Monday, January 29, 2024 - 10:57
  • Share this article:

Software is such a crucial component of our everyday lives that many of us forget it was once a new and limited technology. In the earliest days of software development, it was the province of specialists. Today, software is everywhere and inextricably embedded into every aspect of our personal and working lives. 

The same is rapidly becoming true of data. Every modern enterprise is trying to figure out how best to gather, sort, analyse, and monetise the data it collects, whether it’s a retailer figuring out how to market the right products to the right customers or healthcare operations tracking metrics around patient recovery times and medication expenditures. 

But figuring this out isn’t necessarily an easy process. Developing enterprise applications for data management can be complex and cumbersome, demanding that developers learn the ins and outs of the APIs of multiple SQL and NoSQL databases. This is why we’re developing the Jakarta Data specification for Jakarta EE

Support Flexible Codebase Use Without Sacrificing Interoperability

There is a plethora of database options supported by Jakarta EE, each with its own strengths: 

  • Relational databases are an excellent choice to sort out complex relationships within and between structured data. 
  • NoSQL databases better support unstructured data. 
  • NewSQL databases offer many of the strengths of both.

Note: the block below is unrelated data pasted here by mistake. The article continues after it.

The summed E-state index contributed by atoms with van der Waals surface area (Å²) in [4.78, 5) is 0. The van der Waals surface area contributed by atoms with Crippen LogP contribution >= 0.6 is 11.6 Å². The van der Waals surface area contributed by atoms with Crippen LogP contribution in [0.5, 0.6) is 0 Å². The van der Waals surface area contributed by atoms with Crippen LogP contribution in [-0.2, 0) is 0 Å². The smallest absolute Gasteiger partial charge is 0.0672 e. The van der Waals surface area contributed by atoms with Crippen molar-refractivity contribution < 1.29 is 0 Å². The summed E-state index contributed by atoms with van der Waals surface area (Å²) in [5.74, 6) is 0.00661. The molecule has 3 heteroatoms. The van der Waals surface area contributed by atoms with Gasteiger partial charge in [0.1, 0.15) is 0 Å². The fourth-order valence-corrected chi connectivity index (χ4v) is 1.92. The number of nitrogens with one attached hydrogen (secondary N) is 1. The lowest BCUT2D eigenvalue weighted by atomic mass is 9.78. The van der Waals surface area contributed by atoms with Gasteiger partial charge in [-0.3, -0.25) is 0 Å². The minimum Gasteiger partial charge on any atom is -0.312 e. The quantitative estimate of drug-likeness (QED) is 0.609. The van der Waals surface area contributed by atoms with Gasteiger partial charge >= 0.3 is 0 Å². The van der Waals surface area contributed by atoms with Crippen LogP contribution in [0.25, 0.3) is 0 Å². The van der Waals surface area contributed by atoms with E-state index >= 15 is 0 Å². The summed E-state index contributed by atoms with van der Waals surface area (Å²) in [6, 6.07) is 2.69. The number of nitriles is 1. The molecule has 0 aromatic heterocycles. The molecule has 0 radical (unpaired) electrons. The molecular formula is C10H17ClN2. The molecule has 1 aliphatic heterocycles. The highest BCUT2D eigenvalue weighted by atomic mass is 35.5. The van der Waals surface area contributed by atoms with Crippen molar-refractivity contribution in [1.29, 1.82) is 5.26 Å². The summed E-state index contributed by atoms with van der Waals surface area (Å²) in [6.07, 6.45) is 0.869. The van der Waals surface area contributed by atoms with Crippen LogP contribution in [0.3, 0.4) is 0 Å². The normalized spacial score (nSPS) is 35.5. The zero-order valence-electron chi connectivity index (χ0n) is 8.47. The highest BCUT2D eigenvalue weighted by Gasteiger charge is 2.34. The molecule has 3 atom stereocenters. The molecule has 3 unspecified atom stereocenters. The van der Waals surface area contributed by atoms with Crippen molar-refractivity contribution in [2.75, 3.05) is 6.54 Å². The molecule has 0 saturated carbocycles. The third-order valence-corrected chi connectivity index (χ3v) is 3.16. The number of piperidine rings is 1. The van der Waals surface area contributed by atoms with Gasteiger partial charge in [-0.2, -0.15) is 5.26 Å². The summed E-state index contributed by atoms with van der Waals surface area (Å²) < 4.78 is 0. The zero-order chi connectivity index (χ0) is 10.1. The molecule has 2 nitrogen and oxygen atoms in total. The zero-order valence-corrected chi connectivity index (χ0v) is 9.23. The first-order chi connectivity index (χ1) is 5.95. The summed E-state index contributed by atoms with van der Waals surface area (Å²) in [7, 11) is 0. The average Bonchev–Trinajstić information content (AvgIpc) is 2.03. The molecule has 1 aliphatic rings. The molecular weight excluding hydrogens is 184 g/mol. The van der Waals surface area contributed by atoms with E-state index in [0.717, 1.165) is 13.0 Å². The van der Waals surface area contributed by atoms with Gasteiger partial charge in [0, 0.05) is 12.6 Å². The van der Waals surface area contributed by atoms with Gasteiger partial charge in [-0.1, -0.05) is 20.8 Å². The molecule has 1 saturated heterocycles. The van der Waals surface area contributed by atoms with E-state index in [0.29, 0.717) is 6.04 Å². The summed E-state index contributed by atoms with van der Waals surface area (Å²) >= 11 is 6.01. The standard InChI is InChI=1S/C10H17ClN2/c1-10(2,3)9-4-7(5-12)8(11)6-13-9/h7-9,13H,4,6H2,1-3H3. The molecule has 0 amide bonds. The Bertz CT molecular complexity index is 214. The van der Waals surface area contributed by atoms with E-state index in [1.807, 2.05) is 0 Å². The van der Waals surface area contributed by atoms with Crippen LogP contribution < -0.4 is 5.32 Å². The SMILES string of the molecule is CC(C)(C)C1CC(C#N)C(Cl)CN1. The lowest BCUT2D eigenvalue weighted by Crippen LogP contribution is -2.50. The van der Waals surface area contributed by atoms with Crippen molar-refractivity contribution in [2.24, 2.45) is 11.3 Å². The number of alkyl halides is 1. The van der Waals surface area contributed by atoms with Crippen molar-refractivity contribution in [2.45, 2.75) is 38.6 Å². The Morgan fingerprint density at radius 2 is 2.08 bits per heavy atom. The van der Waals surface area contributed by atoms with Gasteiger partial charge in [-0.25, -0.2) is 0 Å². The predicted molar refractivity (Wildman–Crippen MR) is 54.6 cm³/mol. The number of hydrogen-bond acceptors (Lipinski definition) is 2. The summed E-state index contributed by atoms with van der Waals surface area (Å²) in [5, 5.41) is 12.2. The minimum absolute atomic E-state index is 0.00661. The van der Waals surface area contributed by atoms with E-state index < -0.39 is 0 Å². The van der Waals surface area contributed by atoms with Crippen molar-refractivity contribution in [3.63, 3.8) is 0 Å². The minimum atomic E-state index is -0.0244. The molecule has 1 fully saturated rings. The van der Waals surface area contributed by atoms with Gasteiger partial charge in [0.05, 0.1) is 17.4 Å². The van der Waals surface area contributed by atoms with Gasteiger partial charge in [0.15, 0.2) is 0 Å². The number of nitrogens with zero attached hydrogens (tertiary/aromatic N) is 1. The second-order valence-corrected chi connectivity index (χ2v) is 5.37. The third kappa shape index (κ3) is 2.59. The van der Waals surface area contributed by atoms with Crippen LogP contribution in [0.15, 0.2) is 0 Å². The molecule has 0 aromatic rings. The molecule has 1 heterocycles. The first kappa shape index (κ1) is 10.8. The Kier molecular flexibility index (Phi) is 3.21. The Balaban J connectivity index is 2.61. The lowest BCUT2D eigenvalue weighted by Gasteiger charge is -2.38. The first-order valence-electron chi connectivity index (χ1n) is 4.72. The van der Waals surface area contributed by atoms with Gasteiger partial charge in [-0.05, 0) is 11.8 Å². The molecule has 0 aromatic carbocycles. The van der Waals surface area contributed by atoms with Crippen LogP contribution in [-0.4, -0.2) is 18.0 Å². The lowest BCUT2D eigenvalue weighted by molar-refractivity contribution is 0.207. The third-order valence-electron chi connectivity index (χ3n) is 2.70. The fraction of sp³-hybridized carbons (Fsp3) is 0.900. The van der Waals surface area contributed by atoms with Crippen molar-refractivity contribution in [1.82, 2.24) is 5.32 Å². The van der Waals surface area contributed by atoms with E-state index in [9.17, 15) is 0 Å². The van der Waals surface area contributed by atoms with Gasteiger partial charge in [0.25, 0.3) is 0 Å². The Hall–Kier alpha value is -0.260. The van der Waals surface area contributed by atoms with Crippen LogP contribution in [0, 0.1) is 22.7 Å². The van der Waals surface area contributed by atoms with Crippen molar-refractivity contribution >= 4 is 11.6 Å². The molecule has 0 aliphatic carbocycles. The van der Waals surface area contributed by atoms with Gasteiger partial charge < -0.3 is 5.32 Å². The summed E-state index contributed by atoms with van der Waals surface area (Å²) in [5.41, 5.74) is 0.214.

This diversity of options has led to the proliferation of individual microservices within a single software stack leveraging different database technologies, known as polyglot persistence. While this has numerous benefits for making enterprise applications more effective, it places considerable strain on developers. Each database has its own API that developers need to understand to use it. 

This is where Jakarta Data comes in. By elevating the persistence layer in Jakarta EE (Figure 1), it provides developers the ability to develop and use polyglot persistence applications using a single, vendor neutral API. This greatly simplifies the process of both developing and using these applications, as developers only need to work with one API rather than several. 


A diagram of a database

Description automatically generated

Figure 1: Jakarta Data specification integration in persistence layer


Crucially, developers are also able to explore these integrations from a single interface, rather than having to toggle between different databases. This simplifies how they use and develop applications that leverage different databases, enhancing the flexibility and effectiveness of those applications without adding additional work complexity. 

First Version Will Offer Basic Capabilities

The Jakarta Data specification project is still a new project, though we’re planning to have a release available this year.